The Jardin des Plantes is an old Natural History Museum. Strings of tiny lights are woven through the trees which line the path, leading us towards a broad stone staircase, where the strings converge and are piled on the bannister, like glistening pearls.

As soon as I find my seat, two Japanese women approach me. The younger speaks perfect English, is from L.A. and is the friend of a friend of mine there. Her name is Jan Kawata, the publicist for Commes des Garcon.

We chat a bit about her employer, and she offers that Commes' thinking is "still Western, but looking back from Asia."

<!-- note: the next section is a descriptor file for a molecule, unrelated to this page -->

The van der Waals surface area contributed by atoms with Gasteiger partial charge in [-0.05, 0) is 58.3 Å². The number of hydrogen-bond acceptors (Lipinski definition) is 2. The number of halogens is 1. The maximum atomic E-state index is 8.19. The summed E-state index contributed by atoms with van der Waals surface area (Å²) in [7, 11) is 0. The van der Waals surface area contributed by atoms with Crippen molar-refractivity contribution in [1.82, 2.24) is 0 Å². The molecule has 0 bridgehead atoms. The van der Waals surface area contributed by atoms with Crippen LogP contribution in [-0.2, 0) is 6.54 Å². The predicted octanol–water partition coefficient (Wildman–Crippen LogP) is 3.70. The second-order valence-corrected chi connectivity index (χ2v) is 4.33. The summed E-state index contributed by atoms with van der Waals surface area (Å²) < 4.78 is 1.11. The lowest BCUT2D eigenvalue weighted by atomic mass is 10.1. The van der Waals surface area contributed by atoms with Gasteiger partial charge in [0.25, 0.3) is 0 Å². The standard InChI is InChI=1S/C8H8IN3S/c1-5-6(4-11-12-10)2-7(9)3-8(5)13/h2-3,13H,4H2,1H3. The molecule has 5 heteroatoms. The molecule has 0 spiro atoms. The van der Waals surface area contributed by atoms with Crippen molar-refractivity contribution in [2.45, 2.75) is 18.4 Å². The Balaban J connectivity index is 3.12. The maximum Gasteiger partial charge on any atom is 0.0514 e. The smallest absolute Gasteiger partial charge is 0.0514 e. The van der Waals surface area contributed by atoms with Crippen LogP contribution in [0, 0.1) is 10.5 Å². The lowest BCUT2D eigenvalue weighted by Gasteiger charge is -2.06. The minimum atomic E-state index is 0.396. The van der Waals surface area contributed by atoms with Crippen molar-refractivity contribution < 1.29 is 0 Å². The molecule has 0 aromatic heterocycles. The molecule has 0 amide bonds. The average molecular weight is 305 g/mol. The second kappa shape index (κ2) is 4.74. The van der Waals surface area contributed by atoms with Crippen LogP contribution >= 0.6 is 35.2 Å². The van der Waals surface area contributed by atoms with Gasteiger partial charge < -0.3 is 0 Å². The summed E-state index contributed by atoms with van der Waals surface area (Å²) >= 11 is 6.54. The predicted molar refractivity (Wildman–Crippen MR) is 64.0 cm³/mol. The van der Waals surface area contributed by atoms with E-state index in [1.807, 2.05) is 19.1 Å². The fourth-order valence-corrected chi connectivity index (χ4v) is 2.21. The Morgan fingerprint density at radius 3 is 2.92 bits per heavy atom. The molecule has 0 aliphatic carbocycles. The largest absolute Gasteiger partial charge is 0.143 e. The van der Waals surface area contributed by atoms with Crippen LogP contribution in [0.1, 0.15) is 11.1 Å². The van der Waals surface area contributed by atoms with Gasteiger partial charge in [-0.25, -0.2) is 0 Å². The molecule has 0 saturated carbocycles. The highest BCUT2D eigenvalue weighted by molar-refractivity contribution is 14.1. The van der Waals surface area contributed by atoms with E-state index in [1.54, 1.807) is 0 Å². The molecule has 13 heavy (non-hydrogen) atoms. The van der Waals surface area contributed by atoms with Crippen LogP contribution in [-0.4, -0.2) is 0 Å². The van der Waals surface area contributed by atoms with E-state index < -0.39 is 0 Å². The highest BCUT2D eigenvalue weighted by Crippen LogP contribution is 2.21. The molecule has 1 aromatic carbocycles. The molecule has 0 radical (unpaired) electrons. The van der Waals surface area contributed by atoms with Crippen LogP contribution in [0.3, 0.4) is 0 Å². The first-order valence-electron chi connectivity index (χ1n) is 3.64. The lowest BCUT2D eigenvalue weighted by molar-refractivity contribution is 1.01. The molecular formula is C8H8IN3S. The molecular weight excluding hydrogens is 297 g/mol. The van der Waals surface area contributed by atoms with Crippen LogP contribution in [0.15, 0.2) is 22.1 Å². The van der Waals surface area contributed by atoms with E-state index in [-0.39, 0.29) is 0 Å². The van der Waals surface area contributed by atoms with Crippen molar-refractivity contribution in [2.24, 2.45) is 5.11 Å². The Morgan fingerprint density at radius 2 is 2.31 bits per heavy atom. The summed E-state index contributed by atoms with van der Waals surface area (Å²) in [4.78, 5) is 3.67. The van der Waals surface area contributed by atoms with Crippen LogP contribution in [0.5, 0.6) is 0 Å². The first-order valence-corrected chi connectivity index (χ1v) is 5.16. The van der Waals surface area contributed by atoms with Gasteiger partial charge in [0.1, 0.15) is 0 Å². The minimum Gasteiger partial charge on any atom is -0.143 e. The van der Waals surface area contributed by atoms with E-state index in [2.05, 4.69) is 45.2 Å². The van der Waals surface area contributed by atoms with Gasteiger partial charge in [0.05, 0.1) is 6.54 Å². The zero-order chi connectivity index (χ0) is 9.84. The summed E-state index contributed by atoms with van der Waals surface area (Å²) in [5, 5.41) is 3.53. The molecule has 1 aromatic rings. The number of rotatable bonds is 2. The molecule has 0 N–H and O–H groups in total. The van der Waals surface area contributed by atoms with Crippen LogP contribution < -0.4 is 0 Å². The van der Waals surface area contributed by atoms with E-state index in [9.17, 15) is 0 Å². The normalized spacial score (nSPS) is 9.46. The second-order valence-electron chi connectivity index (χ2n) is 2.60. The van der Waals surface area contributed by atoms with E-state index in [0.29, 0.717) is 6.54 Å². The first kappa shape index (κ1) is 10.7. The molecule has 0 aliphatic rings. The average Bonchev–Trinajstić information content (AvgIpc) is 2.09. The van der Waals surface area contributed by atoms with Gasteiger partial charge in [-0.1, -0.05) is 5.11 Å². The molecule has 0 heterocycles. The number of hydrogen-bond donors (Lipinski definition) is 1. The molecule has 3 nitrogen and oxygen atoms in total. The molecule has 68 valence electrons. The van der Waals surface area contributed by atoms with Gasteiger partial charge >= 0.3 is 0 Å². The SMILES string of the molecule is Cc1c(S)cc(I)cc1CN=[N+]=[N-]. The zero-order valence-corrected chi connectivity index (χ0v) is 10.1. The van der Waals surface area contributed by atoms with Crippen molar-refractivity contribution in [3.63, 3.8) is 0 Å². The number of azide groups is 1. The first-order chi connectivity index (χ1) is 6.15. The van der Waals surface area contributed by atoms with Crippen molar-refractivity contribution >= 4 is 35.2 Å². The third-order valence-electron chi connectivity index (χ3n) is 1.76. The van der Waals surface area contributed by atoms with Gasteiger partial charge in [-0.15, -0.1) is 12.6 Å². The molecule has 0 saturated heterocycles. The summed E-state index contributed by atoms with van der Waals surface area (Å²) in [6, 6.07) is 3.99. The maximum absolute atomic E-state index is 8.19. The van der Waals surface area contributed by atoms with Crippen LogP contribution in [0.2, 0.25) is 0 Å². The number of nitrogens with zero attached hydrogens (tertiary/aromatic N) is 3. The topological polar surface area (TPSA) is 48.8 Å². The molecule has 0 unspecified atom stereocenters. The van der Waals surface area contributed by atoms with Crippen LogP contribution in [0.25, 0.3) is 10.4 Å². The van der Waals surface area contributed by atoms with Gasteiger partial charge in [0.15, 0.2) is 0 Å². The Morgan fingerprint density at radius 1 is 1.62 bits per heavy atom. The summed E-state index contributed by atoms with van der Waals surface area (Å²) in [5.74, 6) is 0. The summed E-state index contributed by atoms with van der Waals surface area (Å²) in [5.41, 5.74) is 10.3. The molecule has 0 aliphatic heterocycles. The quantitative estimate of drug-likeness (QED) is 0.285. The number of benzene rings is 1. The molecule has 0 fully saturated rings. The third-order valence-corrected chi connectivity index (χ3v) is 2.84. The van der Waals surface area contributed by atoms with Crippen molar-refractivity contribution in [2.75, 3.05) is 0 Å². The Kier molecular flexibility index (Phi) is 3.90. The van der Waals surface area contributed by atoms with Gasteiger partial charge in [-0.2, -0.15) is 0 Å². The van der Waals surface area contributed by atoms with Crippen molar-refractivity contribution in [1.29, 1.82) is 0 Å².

"Non-satirically?" I ask, still fresh from Matsuda's assault. She likes that word and agrees emphatically.

Electronic music signals the start of things. The vision of chief designer Rei Kawakubo is post-civilization apocalyptic. Her early work evoked war orphans and refugees in ripped and tattered shards, wandering the fringes. People sense her intelligence and commitment as a serious artist and attend her work accordingly.

One notices details first: a rectangular insert around a cuff button; a short, stuffed tie shaped like a leg of turkey; a graceful green velour shirt; Mao jacket with red collar; a taupe jacket with black piping worn over green pants.

The models appear determined. They walk to percussive music, as if they were struggling against a stiff wind. The contrasting linings of their jackets hang below the hem like Indian blankets.